Sunday, September 05, 2010

The passing (fiction)

She was dead.

She was dead and I knew her and she was gone.


We'd known each other in college, junior and senior year. Had many classes together junior year, stayed in touch senior year. And then fallen out of touch.

She was dead and I knew her and I felt nothing.

Except maybe relief.

Fallen out of touch was putting it to gently.


She dropped people.

When I met her, she was in the process of dropping Sandy.

Sandy was a cute and popular blond, planning to be a lawyer, crushing on some guy named Todd. It was a party at somebody's apartment. She made a point to say hello and her friend Sandy was freaking out. She didn't calm Sandy, she didn't soothe Sandy. She frequently shot me a look as if to say Sandy was putting her out.

I ended up in the bathroom with Sandy. She had a long cry. When she was nine, her brother had been playing with matches and, somehow, her lower body ended up on fire. Her upper thighs, the reason she never wore short skirts, were ripples of scars. She'd thought Todd was different. But they'd made love and now he wouldn't talk to her and, worse, he was telling everyone about her scars.

I helped Sandy get her make up back on and her spirits back up and we went back out to the party. She seemed like a sweet person but I really wouldn't know because she was dropped shortly after that and I never saw again.

But the other one, the now dead woman, had a habit of dropping people.

She'd dropped Alex, the tennis player, as well. But only after she'd used her for everything she could get.

It's the cold and harsh truth of morning that you try to avoid when you're first getting to know someone who's flattering you and treating you like your opinion matters, someone you think would be a great friend. But it's those moments you go back to after whatever fleeting friendship or 'friendship' flickers away.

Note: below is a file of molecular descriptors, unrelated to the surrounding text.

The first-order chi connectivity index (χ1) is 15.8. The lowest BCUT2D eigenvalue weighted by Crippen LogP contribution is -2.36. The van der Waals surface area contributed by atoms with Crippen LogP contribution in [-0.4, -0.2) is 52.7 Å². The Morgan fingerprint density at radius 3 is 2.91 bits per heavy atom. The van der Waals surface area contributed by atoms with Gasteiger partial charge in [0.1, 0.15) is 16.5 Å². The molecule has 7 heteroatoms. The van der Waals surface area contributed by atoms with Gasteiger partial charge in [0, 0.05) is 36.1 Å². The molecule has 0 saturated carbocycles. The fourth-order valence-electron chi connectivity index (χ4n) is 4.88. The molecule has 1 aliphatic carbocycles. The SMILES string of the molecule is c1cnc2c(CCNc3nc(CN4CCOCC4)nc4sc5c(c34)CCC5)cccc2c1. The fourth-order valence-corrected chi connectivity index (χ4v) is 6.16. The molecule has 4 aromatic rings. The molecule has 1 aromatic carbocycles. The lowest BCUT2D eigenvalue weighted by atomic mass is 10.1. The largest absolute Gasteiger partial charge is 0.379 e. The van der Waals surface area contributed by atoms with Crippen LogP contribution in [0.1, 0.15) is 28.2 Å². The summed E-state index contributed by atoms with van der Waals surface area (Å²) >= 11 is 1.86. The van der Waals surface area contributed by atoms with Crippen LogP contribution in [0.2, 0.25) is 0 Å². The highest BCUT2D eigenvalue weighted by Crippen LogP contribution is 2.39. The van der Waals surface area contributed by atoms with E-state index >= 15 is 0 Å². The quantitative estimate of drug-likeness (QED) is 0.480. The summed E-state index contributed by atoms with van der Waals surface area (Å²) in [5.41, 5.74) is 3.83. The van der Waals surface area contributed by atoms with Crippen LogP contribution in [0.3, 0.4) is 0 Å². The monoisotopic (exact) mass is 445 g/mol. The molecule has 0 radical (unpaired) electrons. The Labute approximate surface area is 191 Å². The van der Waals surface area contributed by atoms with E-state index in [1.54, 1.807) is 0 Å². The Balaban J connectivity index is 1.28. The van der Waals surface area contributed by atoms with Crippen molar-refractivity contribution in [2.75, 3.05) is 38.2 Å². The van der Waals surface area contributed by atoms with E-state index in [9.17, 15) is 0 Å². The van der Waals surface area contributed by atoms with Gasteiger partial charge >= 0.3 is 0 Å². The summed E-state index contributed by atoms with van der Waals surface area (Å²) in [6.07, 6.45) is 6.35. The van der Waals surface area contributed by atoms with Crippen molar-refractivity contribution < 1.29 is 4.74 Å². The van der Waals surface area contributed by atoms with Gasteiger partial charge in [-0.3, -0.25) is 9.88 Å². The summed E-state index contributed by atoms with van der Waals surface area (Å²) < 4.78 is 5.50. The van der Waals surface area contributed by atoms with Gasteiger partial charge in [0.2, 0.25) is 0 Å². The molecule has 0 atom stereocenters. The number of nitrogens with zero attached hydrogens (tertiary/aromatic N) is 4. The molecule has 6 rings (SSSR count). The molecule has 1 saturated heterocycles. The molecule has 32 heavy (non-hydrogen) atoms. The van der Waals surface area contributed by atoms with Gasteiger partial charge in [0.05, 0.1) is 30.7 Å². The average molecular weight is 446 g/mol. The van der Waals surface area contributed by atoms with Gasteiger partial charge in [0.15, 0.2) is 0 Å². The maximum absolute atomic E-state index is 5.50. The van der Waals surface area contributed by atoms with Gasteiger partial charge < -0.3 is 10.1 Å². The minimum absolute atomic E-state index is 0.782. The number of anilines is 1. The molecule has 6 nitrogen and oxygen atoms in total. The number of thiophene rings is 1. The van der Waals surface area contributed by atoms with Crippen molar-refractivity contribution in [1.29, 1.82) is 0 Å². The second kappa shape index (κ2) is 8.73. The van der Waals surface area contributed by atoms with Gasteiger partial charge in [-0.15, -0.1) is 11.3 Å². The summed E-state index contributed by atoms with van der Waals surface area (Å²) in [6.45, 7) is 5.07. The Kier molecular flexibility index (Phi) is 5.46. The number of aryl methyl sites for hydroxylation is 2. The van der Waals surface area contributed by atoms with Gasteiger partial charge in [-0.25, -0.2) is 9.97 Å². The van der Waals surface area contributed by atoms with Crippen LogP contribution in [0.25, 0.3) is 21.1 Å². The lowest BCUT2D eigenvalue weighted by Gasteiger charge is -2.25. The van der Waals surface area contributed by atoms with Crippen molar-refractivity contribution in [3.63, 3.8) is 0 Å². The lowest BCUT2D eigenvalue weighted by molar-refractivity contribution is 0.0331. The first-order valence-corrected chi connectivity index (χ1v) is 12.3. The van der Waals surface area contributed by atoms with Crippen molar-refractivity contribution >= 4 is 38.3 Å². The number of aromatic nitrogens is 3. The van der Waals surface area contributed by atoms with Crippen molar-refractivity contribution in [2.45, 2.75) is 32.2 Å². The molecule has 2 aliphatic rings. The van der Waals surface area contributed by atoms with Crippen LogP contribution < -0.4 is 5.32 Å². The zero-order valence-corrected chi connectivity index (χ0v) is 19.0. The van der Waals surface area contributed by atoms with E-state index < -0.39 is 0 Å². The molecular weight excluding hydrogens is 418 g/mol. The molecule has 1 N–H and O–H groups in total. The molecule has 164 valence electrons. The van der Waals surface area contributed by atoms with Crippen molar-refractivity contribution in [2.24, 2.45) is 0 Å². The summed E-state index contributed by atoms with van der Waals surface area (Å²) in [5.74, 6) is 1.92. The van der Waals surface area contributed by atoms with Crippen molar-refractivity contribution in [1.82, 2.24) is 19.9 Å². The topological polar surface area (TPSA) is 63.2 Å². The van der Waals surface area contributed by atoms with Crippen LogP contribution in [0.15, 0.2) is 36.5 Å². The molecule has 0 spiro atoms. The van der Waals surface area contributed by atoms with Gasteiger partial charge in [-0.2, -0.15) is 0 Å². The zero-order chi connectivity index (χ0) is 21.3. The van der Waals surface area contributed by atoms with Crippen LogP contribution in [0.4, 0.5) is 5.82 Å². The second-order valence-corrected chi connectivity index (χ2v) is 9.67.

I was dropped at graduation.

A few years later, it seemed I was brought back in. The office she was working at was having a huge Christmas party and I was sent a postcard invitation.

I debated whether or not to go. She obviously wasn't a friend. But there was the fact that we all have a chance to mature as the years pass and possibly she was different now? Possibly this was her way of apologizing?

Greeting me with a groan, she explained her secretary had gone through her address book and the invitation was a mistake.

No, she hadn't changed.

And that was the really the last I saw of her.

And, honestly, the last I thought of her.

Until a weekend phone call from a real college friend and, during that call, her death was mentioned. I was amazed at how I felt nothing. No anger, no sadness, no sense of relief, no sense of loss.

She meant nothing to me.

For a bit, I thought I was in some stage like denial. I decided if I looked up her death, if I read her obituary, the floodgates would open. So I hunted it down online.

I felt nothing.

I read about her life and felt nothing.

My only thought, as I closed the window, was, "I guess she got lucky that they didn't write about the money she embezzled from Student Life."
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